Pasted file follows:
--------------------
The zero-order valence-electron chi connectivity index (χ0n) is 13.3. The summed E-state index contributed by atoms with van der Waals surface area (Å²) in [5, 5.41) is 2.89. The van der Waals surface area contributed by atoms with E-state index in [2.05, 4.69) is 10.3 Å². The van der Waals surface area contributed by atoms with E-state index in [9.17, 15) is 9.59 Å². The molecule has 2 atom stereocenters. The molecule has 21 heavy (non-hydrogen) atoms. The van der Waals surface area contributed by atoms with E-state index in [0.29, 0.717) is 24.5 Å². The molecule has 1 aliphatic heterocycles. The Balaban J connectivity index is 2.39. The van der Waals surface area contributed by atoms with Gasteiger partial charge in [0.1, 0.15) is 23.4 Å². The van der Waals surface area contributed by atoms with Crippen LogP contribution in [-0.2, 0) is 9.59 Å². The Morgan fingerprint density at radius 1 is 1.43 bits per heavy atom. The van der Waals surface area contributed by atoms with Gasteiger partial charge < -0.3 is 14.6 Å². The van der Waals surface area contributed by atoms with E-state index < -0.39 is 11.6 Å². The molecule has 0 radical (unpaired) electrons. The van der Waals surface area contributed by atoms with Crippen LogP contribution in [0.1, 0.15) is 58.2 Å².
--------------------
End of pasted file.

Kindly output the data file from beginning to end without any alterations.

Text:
The zero-order valence-electron chi connectivity index (χ0n) is 13.3. The summed E-state index contributed by atoms with van der Waals surface area (Å²) in [5, 5.41) is 2.89. The van der Waals surface area contributed by atoms with E-state index in [2.05, 4.69) is 10.3 Å². The van der Waals surface area contributed by atoms with E-state index in [9.17, 15) is 9.59 Å². The molecule has 2 atom stereocenters. The molecule has 21 heavy (non-hydrogen) atoms. The van der Waals surface area contributed by atoms with E-state index in [0.29, 0.717) is 24.5 Å². The molecule has 1 aliphatic heterocycles. The Balaban J connectivity index is 2.39. The van der Waals surface area contributed by atoms with Gasteiger partial charge in [0.1, 0.15) is 23.4 Å². The van der Waals surface area contributed by atoms with Crippen LogP contribution in [-0.2, 0) is 9.59 Å². The Morgan fingerprint density at radius 1 is 1.43 bits per heavy atom. The van der Waals surface area contributed by atoms with Gasteiger partial charge < -0.3 is 14.6 Å². The van der Waals surface area contributed by atoms with E-state index < -0.39 is 11.6 Å². The molecule has 0 radical (unpaired) electrons. The van der Waals surface area contributed by atoms with Crippen LogP contribution in [0.1, 0.15) is 58.2 Å².